Coupes are sexier than most sedans, and yet they don’t get as much love from American car buyers.
More than 26,000 Mercedes-Benz S-Class sedans were sold in the U.S. last year, according to CNW Marketing Research in Bandon, Ore., but only 3,672 people bought its striking two-door equivalent, the CL-Class.
Don’t get the wrong idea — the Mercedes-Benz CL-Class is not a bad car. It’s just less convenient for drivers who sometimes need to take along more than one passenger.
“Coupes in general have a limited appeal, and it’s usually restricted to sporty car buyers,” says Lonnie Miller, director of industry analysis for R.L. Polk & Co. in Southfield, Mich. “They tend to be hard to deal with, especially for those with a family or those who have multiple needs.”
That helps explain why buyers of lower-cost coupes are often younger drivers who have yet to start a family, while costlier models tend to appeal to recent empty-nesters who are drawn to something with more vehicular va-va-voom than what they drove when their kids were still living at home. According to Honda, only 12 percent of Accord sedan buyers are under 30 years old, while 39 percent of Accord coupe buyers are under 30.
A few coupes do well in the U.S., but for the most part sales of many longstanding two-doors are declining, as four-door variants grow in popularity. Last year sales of BMW’s 6 Series coupe fell 3.1 percent from the previous year; Ford Mustang sales dropped 19.2 percent; the Mitsubishi Eclipse posted a 23.6 percent sales decline; and the two-seat Cadillac XLR's sales plummeted by 45.4 percent, according to data from CNW.
Fifteen years ago, 78 separate car lines were sold either exclusively or optionally as coupes, according to the Consumers Digest Car and Truck Buyer’s Guide. By comparison, J.D. Power and Associates counts just 31 coupes being sold in the U.S. for 2008. Both figures include sports cars like the Chevrolet Corvette and Dodge Viper, but exclude those from low-selling exotic brands like Ferrari and Lamborghini.
Coupes’ status may be shrinking, but don’t count them out just yet. At least two new models — the Dodge Challenger and Smart ForTwo — have created such buzz that thousands of eager buyers put down deposits before even seeing the final product.
“A coupe can be a great addition to an automaker’s line, especially if it’s something that’s more than just a two-door version of a sedan,” says Francois Gravigny, an advisor with R.L. Polk. “If it’s done well, it can help an automaker sell other vehicles.”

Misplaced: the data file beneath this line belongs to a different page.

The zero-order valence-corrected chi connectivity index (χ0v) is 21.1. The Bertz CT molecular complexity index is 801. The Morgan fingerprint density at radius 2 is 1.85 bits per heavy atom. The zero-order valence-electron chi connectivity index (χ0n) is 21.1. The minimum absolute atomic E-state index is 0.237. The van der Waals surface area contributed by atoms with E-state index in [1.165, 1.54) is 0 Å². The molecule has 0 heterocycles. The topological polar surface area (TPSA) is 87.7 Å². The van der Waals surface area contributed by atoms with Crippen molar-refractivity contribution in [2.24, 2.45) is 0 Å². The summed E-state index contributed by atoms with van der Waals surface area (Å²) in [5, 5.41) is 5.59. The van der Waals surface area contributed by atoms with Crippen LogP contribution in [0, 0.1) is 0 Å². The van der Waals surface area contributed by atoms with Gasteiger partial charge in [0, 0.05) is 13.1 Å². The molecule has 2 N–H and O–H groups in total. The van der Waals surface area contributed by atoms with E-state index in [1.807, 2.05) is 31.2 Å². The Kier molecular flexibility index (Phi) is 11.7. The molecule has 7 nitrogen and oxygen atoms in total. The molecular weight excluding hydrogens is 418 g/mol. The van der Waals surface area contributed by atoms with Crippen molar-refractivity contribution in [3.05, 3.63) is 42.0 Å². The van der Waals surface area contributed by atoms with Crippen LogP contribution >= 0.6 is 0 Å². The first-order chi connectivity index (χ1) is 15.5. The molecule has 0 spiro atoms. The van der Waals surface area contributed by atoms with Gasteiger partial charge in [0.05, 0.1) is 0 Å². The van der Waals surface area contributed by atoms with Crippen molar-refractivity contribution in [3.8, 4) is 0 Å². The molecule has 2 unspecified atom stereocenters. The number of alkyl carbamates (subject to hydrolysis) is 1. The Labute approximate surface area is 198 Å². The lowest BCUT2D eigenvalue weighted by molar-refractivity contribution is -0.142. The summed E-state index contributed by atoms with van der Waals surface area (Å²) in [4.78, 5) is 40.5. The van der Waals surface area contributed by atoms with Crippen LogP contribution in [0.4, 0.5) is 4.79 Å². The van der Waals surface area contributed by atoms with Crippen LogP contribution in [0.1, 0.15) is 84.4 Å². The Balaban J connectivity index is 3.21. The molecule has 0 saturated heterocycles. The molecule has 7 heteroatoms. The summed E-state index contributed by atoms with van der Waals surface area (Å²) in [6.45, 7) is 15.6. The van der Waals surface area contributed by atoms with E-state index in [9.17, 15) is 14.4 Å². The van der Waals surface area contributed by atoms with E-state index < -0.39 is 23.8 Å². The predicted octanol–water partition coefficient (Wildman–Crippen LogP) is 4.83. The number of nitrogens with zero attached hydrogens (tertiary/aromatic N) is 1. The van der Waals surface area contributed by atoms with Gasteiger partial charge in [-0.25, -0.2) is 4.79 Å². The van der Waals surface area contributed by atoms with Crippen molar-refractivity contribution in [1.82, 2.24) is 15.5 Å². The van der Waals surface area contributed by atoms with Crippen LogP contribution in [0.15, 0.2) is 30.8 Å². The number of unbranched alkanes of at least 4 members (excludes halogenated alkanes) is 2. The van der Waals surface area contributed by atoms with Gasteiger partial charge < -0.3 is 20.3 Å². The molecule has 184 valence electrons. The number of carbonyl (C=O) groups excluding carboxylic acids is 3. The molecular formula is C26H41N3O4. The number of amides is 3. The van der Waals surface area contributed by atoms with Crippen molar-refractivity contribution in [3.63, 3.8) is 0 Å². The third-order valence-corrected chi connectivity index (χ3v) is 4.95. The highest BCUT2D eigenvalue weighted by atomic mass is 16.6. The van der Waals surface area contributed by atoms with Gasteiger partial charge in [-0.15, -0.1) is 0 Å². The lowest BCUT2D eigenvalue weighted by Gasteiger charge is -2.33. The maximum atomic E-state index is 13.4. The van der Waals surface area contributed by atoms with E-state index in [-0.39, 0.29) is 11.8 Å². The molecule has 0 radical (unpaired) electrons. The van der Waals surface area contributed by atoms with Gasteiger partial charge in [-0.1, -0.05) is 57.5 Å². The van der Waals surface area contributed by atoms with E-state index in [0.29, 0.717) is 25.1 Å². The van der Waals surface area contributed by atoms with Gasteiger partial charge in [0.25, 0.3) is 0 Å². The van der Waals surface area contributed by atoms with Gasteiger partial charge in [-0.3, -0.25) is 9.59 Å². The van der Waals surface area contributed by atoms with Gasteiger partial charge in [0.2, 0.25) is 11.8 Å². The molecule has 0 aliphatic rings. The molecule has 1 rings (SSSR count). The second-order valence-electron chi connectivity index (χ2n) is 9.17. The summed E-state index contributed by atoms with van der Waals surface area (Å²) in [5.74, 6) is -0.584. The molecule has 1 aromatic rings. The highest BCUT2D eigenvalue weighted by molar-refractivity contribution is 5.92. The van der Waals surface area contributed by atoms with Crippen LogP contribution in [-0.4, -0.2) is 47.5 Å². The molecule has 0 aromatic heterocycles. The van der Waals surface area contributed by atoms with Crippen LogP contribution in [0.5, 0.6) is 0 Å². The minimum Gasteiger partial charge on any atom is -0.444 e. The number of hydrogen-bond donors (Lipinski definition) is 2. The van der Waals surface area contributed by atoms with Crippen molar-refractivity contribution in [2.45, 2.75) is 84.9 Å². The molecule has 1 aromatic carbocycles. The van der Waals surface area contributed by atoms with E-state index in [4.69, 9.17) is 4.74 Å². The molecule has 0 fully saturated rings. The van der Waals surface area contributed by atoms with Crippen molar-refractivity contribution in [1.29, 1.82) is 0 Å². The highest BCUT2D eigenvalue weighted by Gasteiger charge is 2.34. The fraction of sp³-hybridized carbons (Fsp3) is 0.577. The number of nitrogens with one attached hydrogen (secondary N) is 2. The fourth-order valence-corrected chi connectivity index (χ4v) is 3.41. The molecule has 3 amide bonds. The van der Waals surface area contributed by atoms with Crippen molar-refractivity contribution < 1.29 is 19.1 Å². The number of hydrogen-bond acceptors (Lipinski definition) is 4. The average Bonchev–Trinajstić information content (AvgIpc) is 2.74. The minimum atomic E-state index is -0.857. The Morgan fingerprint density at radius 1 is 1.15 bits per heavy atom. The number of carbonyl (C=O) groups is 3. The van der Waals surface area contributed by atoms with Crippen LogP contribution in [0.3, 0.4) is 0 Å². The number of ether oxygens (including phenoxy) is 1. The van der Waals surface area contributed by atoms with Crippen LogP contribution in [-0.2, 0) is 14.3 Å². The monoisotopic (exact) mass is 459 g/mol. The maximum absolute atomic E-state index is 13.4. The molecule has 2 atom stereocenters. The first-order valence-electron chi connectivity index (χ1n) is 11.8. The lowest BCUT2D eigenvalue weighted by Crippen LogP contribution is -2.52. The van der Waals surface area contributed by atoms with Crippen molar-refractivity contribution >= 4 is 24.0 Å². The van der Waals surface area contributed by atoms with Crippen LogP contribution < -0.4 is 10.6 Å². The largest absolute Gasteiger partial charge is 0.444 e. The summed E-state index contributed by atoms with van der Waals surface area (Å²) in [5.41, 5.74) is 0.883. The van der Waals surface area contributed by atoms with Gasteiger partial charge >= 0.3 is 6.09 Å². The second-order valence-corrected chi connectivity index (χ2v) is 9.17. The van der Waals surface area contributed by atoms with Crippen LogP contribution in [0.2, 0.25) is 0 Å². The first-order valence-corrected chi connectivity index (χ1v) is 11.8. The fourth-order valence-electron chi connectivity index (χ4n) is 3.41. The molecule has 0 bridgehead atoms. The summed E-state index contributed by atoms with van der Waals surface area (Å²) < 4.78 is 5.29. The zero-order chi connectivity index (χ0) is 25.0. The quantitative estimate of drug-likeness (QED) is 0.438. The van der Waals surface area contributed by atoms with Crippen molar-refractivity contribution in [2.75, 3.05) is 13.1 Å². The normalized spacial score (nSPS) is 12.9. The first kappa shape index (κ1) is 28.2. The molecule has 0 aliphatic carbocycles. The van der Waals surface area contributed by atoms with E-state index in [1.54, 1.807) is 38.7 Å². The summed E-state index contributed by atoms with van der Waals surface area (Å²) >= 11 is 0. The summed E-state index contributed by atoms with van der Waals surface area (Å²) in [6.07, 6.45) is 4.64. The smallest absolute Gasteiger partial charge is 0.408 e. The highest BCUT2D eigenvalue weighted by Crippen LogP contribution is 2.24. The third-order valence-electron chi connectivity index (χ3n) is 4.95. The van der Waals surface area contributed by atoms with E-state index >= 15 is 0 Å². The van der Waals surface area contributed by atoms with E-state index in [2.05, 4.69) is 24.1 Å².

Two such vehicles debuting soon are the Dodge Challenger, coming later this year, and its archrival, the Chevrolet Camaro, which reincarnates as a 2010 model. Both have retro styling that channels the look of classic muscle cars from the 1960s.
“Everybody’s been talking about the Challenger for the last two or three years,” Gravigny says. “It’s finally here, the return of an American icon. It’s a great American style, big engine, and is fairly affordable.”
The first Dodge Challenger variant to debut will be the Challenger SRT8 with a potent V8 engine. The Chevrolet Camaro will answer in kind with its own V8. Both models will also offer less-powerful V6 engines.
Analysts expect the Camaro and Challenger will attract a mature, affluent, and enthusiastic audience. Chrysler, which owns Dodge, says 4,300 people put down a deposit on the Challenger the first day orders were taken. Only 6,400 Challenger SRT8s are slated for sale in 2008.
“The audience for these cars is nostalgic for the vehicles that were around when they were young,” Miller says. “It’s Baby Boomers who are coming into their peak earning years, and people with disposable income who are looking for the pure emotion a vehicle like this provides.”
One of the most significant new coupes is neither nostalgic nor all that sporty — it’s actually the exact opposite of burly, in-your-face American muscle cars. After going on sale about a decade ago in Europe, the tiny Smart ForTwo finally makes it to the U.S. for 2008. Roughly half the length of a standard car, the two-seat ForTwo is actually roomier than it looks. Its small engine generates only 70 horsepower, so the ForTwo is hardly quick, but it can keep up with traffic and cruise without fuss at highway speeds.
More than 30,000 people put down a $99 deposit online to get on a waiting list for the 2008 Smart ForTwo — the company says that’s more than it has slated for sale in the U.S. “This car not only hits an obvious market need for fuel-efficient vehicles, but it breaks new ground in a mass-produced commuter vehicle,” says David Wurster, president of the Bloomfield Hills, Mich.-based market research firm Vincentric. “It does all this with a lot of style and ‘cool factor.’”
While the ForTwo looks like no other car on American roads, its futuristic egg-shaped styling is reminiscent of what was likely the coupe that most Generation X and Y motorists first piloted as toddlers — the Little Tykes Cozy Coupe. Perhaps this may explain some of its intrinsic appeal. The Little Tykes Cozy Coupe has sold more than 20 million units over the last three decades and shows no signs of slowing down.
To see a full list of all-new or significantly redesigned premium two-door vehicles for 2008, click on the “slide show” link above.